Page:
In light of the experience gained over the last one and a half years in the fight against the Covid-19 pandemic, public health experts have concluded that the only way to get rid of this lethal virus, for the time being, is to ensure vaccines for the global citizens. Public health experts and researchers have not yet reached a consensus on the need for a booster dose after six months. However, we should remain prepared for the booster dose because the antibody that develops after vaccination is expected to remain active for 4 to 6 months. As a result of reading the reading materials on the Covid-19 vaccine, I have got an explanation of this type. From the very beginning of the invention of vaccines by different companies, Bangladesh's government realised the significance of administering vaccines for its population, just as other countries worldwide did.
Prime Minister Sheikh Hasina directed the health ministry to arrange adequate vaccinations for the citizens during the latter part of 2020. Almost immediately, Beximco helped the government negotiate a deal with India's Serum Institute to acquire 30 million doses of the Oxford-AstraZeneca vaccine. Along with 3.1 million doses of vaccines as a gift from the Indian government, the first and second consignments of the vaccine were delivered on schedule by Serum Institute. Therefore, the vaccination process started in February 2021 and went smoothly for a few months. However, Serum Institute was forced to discontinue supplying vaccines to Bangladesh when the Indian government banned the export of Covid-19 vaccines due to deteriorating the corona situation in their country. This was a genuine test of the diplomatic capacity of the government to reach agreements with other vaccine-producing companies worldwide.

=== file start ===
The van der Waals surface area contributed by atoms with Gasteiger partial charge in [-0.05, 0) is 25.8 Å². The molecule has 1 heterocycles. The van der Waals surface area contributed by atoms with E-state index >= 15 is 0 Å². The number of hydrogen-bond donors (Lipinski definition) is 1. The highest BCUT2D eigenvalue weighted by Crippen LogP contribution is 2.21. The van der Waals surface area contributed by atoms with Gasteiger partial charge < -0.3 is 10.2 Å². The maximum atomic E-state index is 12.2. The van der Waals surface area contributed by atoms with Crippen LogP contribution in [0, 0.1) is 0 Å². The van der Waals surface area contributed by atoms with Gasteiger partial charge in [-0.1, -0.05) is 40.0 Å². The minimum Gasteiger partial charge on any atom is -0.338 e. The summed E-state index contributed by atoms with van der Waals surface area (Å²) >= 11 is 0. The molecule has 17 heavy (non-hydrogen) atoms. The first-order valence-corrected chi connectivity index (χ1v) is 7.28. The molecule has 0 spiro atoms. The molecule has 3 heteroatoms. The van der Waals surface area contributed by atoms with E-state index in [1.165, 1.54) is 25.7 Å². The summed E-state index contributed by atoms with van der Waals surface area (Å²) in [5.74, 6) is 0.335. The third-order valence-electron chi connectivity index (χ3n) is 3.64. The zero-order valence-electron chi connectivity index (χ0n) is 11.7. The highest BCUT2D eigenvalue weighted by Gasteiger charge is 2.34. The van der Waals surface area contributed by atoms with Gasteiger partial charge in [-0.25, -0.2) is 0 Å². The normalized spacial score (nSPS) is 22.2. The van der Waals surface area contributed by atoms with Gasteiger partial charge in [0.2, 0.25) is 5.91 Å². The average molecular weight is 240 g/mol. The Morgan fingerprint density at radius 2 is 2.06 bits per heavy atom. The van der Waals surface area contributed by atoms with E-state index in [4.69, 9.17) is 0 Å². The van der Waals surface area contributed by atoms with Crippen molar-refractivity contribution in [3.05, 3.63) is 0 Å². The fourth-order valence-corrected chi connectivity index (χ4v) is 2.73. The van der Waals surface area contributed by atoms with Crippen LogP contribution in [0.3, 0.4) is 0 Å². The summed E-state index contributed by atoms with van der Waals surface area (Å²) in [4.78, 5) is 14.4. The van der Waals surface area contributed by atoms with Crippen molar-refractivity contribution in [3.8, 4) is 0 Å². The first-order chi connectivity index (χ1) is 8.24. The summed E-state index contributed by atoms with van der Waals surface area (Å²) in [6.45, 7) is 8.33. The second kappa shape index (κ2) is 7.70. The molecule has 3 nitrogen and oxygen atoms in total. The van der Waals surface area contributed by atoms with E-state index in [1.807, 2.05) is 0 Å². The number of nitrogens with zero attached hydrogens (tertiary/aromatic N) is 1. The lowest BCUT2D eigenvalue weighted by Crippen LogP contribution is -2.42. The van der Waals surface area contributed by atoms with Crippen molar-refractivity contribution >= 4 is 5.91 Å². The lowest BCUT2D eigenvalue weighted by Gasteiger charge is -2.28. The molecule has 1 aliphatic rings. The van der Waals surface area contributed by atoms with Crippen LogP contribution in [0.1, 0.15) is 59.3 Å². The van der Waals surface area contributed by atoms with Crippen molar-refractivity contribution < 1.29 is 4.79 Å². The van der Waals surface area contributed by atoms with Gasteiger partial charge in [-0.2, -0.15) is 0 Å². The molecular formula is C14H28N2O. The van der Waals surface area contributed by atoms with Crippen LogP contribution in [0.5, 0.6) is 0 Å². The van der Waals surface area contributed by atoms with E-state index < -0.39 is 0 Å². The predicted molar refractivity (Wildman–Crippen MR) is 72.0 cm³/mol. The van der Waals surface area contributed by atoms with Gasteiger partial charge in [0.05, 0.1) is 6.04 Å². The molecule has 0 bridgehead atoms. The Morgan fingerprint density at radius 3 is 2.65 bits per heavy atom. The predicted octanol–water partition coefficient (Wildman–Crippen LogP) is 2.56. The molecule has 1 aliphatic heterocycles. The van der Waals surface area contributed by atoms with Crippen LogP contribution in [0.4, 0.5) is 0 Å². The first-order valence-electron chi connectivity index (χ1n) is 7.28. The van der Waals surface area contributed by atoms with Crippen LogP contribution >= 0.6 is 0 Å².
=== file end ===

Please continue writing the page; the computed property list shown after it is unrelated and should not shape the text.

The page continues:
The Ministry of Foreign Affairs is working hard to organise Oxford-AstraZeneca vaccines from different countries as several hundred thousand countrymen have not yet received the second dose of this vaccine. As part of the negotiation, Japan has committed to sending a significant quantity of Oxford-AstraZeneca vaccines under the COVAX programme. Some 245,200 doses of this vaccine have already been delivered to us from Japan. The government is holding talks with Russia to produce the Sputnik-V vaccine in Bangladesh, which might lead to an agreement. Our foreign minister has had discussions with his Indian counterpart, who has told us that the Indian government may reconsider its decision in August to export vaccinations to the neighbouring nations.
Therefore, due to the government's strenuous efforts, they could manage to obtain several hundred thousand Sinopharm and Moderna vaccines, which enabled them to begin vaccination. By the end of this year, the government intends to administer 70 million doses of vaccinations, implying that 35 million individuals will receive their two shots. We all know that the procedure of administering vaccines differs based on the nature of vaccines. For instance, Oxford-AstraZeneca and Sinopharm vaccines may be administered, preserving the vaccine at 2-4 degree temperature, while Moderna vaccine has to be administered, preserving at a temperature of minus 25-30 degrees.
Despite having a difference in administering procedures, the health department has quickly developed the infrastructure needed to commence the vaccination programme. Presently, the Pfizer-BioNTech vaccine is being administered in Dhaka among expatriate workers on a priority basis since several countries have a special requirement of having Pfizer-BioNTech vaccine for those who want to enter there. Therefore, the government has rightly prioritised their case as the expatriate workers are one of the sources of our foreign remittance.